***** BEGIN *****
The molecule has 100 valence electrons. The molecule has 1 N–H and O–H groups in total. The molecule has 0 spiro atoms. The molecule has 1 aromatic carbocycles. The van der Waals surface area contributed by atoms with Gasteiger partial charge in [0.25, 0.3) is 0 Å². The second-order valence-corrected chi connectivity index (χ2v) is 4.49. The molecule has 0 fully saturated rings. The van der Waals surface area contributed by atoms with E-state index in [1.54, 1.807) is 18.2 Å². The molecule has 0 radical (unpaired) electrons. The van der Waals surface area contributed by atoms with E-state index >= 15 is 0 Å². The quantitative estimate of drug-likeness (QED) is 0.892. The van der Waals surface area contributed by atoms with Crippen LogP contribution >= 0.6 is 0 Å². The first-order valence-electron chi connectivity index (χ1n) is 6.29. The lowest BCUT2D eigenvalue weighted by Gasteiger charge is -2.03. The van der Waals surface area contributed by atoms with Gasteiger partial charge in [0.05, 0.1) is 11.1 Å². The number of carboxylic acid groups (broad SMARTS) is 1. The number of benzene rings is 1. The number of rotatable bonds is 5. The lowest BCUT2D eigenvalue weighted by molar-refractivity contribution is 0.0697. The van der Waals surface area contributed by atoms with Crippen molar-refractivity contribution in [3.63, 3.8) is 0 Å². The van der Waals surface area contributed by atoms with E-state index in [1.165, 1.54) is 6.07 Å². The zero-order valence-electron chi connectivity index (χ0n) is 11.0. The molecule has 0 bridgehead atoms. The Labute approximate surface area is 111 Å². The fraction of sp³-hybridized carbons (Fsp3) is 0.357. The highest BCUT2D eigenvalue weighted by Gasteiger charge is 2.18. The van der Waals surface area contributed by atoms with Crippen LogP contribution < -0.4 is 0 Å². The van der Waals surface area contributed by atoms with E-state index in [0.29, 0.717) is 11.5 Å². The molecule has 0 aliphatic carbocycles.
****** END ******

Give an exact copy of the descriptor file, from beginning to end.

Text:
The molecule has 100 valence electrons. The molecule has 1 N–H and O–H groups in total. The molecule has 0 spiro atoms. The molecule has 1 aromatic carbocycles. The van der Waals surface area contributed by atoms with Gasteiger partial charge in [0.25, 0.3) is 0 Å². The second-order valence-corrected chi connectivity index (χ2v) is 4.49. The molecule has 0 fully saturated rings. The van der Waals surface area contributed by atoms with E-state index in [1.54, 1.807) is 18.2 Å². The molecule has 0 radical (unpaired) electrons. The van der Waals surface area contributed by atoms with E-state index >= 15 is 0 Å². The quantitative estimate of drug-likeness (QED) is 0.892. The van der Waals surface area contributed by atoms with Crippen LogP contribution >= 0.6 is 0 Å². The first-order valence-electron chi connectivity index (χ1n) is 6.29. The lowest BCUT2D eigenvalue weighted by Gasteiger charge is -2.03. The van der Waals surface area contributed by atoms with Gasteiger partial charge in [0.05, 0.1) is 11.1 Å². The number of carboxylic acid groups (broad SMARTS) is 1. The number of benzene rings is 1. The number of rotatable bonds is 5. The lowest BCUT2D eigenvalue weighted by molar-refractivity contribution is 0.0697. The van der Waals surface area contributed by atoms with Crippen molar-refractivity contribution in [3.63, 3.8) is 0 Å². The van der Waals surface area contributed by atoms with E-state index in [1.165, 1.54) is 6.07 Å². The zero-order valence-electron chi connectivity index (χ0n) is 11.0. The molecule has 0 bridgehead atoms. The Labute approximate surface area is 111 Å². The fraction of sp³-hybridized carbons (Fsp3) is 0.357. The highest BCUT2D eigenvalue weighted by Gasteiger charge is 2.18. The van der Waals surface area contributed by atoms with Crippen LogP contribution < -0.4 is 0 Å². The van der Waals surface area contributed by atoms with E-state index in [0.29, 0.717) is 11.5 Å². The molecule has 0 aliphatic carbocycles.